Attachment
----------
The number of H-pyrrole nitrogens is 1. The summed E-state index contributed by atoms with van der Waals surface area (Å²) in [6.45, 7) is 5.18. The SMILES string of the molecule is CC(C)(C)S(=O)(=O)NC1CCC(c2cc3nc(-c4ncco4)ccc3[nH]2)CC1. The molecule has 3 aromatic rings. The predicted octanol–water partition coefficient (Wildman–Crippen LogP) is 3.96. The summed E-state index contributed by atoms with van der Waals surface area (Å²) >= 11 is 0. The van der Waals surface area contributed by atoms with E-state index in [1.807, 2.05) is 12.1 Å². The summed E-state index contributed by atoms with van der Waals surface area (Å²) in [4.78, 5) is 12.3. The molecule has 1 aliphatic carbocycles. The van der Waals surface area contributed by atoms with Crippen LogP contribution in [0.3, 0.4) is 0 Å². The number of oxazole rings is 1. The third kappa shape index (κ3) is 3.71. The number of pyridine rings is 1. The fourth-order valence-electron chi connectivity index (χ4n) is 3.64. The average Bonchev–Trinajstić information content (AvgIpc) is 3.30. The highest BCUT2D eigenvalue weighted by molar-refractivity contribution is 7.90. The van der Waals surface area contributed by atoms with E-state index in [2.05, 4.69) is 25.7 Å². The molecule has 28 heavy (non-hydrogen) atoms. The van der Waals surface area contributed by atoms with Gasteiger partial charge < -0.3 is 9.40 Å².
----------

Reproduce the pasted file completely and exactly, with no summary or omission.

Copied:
The number of H-pyrrole nitrogens is 1. The summed E-state index contributed by atoms with van der Waals surface area (Å²) in [6.45, 7) is 5.18. The SMILES string of the molecule is CC(C)(C)S(=O)(=O)NC1CCC(c2cc3nc(-c4ncco4)ccc3[nH]2)CC1. The molecule has 3 aromatic rings. The predicted octanol–water partition coefficient (Wildman–Crippen LogP) is 3.96. The summed E-state index contributed by atoms with van der Waals surface area (Å²) >= 11 is 0. The van der Waals surface area contributed by atoms with E-state index in [1.807, 2.05) is 12.1 Å². The summed E-state index contributed by atoms with van der Waals surface area (Å²) in [4.78, 5) is 12.3. The molecule has 1 aliphatic carbocycles. The van der Waals surface area contributed by atoms with Crippen LogP contribution in [0.3, 0.4) is 0 Å². The number of oxazole rings is 1. The third kappa shape index (κ3) is 3.71. The number of pyridine rings is 1. The fourth-order valence-electron chi connectivity index (χ4n) is 3.64. The average Bonchev–Trinajstić information content (AvgIpc) is 3.30. The highest BCUT2D eigenvalue weighted by molar-refractivity contribution is 7.90. The van der Waals surface area contributed by atoms with E-state index in [2.05, 4.69) is 25.7 Å². The molecule has 28 heavy (non-hydrogen) atoms. The van der Waals surface area contributed by atoms with Gasteiger partial charge < -0.3 is 9.40 Å².